Sunset Crater Volcano and Wupatki Nat. Monuments

Trip Start May 21, 2013
Trip End Jun 02, 2013

Loading Map
Map your own trip!
Map Options
Show trip route
Hide lines

Flag of United States  , Arizona
Monday, May 27, 2013

We all slept in and had a slow start to the day.  We didn't leave until about 10:15.  We drove south on 180 to Flagstaff and then got on Route 66 again.  Derek found the Flagstaff Brew House on his phone and we went right by it on 66.  We arrived at Sunset Crater National Monument shortly after 11:00.  We stopped to take a picture of the Volcano and San Francisco Mountain on the way in.  My Senior Pass came in handy again.  We went to the Visitor's Center and looked at the exhibits.  Then we drove to the Lenox Crater Trail.  It was a strenuous trail straight up a cinder cone, so the walking was like walking in black sand.  But the view of Lenox Crater at the top was worth it.  On the way down the trail (much easier) we could see several good views of Sunset Crater Volcano.  When we got back to the bottom we went and walked in the Ah-Ah lava beds across from the trail.  Larry, Derek and Erin climbed the lava flow but I don't rock climb anymore.  So I took pictures from the bottom. 

Next we drove to the Lava Flow Trail and Picnic Area where we had our lunch.  After lunch we took the one mile loop trail through the lava flow and by the base of the Volcano.  No one is allowed to hike on Sunset Crater anymore, but you can still see the scars of the old trails going up the side of the volcano.  It was a guided trail and Derek read each of the stops to us.  We took lots of pictures.  It took us about an hour to do it because of the trail guide and all the pictures.  Our next stop was Cinder Hills Overlook where we could see several cinder cones.  What was remarkable is that we could see pattern on the cones in the cinders like you see in sand dunes.  We stopped at the Painted Desert Vista and we could see it way in the distance, too far to go see today.  We stopped a couple of more times to get pictures of the painted desert and at the entrance to Wupatki National Monument. 

Our first stop was Wukoki Pueblo.  Wukoki means big house and that is what it was.  On top of a large red rock was the ruin of a pueblo built in the 11th century.  The architecture was amazing considering all they used were rocks and clay.  The corners were thicker than the walls.  There were lintels over the doors and windows.  It stuck up so far into the landscape that you could see it for miles.  While we were there Larry and I saw a black-throated sparrow, another life bird.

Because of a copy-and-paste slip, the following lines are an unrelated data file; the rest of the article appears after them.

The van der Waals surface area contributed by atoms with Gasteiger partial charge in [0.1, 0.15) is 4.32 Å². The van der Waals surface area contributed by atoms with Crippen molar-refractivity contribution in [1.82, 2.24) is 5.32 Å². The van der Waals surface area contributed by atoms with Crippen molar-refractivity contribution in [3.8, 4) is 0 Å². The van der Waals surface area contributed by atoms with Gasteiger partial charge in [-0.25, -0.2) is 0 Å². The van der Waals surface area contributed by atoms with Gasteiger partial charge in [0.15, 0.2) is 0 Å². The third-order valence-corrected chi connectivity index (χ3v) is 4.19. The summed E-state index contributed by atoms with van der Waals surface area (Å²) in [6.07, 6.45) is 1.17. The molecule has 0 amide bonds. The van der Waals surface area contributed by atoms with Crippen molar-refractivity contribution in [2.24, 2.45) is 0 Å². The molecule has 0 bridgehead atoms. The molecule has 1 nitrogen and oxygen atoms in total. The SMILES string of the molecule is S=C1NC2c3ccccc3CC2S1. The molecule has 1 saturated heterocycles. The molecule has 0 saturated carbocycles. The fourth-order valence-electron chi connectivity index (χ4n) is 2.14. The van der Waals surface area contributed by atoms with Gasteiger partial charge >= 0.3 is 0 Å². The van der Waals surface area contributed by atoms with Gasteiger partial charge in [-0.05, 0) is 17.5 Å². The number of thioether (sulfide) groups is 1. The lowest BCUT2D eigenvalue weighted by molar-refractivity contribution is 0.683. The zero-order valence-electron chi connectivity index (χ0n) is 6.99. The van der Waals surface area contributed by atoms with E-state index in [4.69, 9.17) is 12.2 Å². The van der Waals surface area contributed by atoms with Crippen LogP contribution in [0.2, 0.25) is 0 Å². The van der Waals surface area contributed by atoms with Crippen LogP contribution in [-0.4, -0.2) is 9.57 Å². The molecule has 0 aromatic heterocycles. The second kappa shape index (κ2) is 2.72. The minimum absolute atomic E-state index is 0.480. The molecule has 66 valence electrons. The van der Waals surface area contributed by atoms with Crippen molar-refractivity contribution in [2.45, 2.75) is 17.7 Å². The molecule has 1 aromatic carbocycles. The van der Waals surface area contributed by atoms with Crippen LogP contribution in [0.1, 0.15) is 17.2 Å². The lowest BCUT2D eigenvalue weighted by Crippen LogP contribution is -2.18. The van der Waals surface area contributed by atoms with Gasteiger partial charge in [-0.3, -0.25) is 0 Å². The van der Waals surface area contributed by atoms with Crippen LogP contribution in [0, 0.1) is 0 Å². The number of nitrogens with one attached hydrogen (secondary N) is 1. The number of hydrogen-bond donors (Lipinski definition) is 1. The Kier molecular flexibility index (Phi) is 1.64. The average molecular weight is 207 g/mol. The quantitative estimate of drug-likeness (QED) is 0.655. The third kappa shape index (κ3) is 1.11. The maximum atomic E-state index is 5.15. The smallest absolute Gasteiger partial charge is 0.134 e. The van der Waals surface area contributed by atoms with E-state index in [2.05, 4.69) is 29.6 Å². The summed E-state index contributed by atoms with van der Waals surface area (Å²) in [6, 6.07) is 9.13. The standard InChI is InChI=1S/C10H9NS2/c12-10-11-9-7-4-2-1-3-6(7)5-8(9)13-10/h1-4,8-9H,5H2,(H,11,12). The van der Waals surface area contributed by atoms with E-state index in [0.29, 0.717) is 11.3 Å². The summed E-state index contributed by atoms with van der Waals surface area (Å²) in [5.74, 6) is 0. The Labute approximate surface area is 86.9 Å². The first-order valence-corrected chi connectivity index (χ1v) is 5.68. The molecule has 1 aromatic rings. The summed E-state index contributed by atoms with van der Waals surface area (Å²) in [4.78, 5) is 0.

Our next stop was the Visitor's Center and Wupatki Pueblo.  Again my senior pass came in handy.  This is the largest pueblo in the area and originally it had over 100 rooms.  There was a guided path again and this time Erin did the narration for us.  There were 20 stops.  At the pueblo besides the rooms there was a kiva, a place where private religious ceremonies took place.  They had reconstructed a circular gathering space that functioned somewhat like a town square and it was a place for public religious ceremonies.  Further down into the valley there was a larger oval-shaped ball field that has also been reconstructed.  Close to this arena was a blow hole, which is a place where the earth breathes. Today the breeze was coming out the hole and it was like standing on an air conditioner which was great because it was  88* while we were there.  While we took turns getting cooled down we saw another black-throated sparrow.  This tour also took us about an hour.  When we left we saw a raven sitting on the water fountain.  We also saw  a Western Kingbird in a tree near the Visitor's Center. 

On the way out on the loop road we stopped at Doney Mountain but didn't hike the trail.  We got a good view of the valley where Wupatki and Wukoki Pueblos are and with binoculars we could see both.  Our next stop was at Nalakihu and Citadel Pueblos.  Nalakihu was small and at the base of the Citadel which was aptly named.  It is located on top of a large flat rock making it a very defensible position.  On one side was a large sink hole at least 100 feet deep.  On the other sides you could see anyone approaching from miles away.  We hiked up the path to the top and the view was magnificent.  We stopped when we were further down the road to take more pictures of its place in the landscape.  Our last stop was at the Box Canyon Dwellings and Lomaki Pueblo.  We could see the Box Canyon Dwellings from the Parking Lot but we couldn't see Lomaki Pueblo.  We decided it was getting late and we needed to head back so we didn't hike to these spots.

We finished the loop road and drove 30 miles south to Flagstaff and stopped at the Flagstaff Brew Pub for supper.  Big surprise!  We each had 1/2 pound hamburgers.  I had a pear hamburger with pears marinated in balsamic vinagrette and blue cheese.  Derek had a green chilis hamburger.  I can't remember the other two.  But they were humongous and delicious.  Larry, Derek, and Erin each had a couple of the local brews and I had Cherry Cream Soda.  By the time we left the temperature was getting pretty chilly.  Larry got us back to the house in record time, thank goodness there were no cops, just lots of deer and elk moving about.  We got home about 9:00.  The others were in bed by 9:30 or 10:00 but I stayed up to write the blog.

Post your own travel photos for friends and family More Pictures

Slideshow Report as Spam
  • Your comment has been posted. Click here or reload this page to see it below.

  • Please enter a comment.
  • Please provide your name.
  • Please avoid using symbols in your name.
  • This name is a bit long. Please shorten it, or avoid special characters.
  • Please enter your email address to receive notification
  • Please enter a valid email address

Use this image in your site

Copy and paste this html: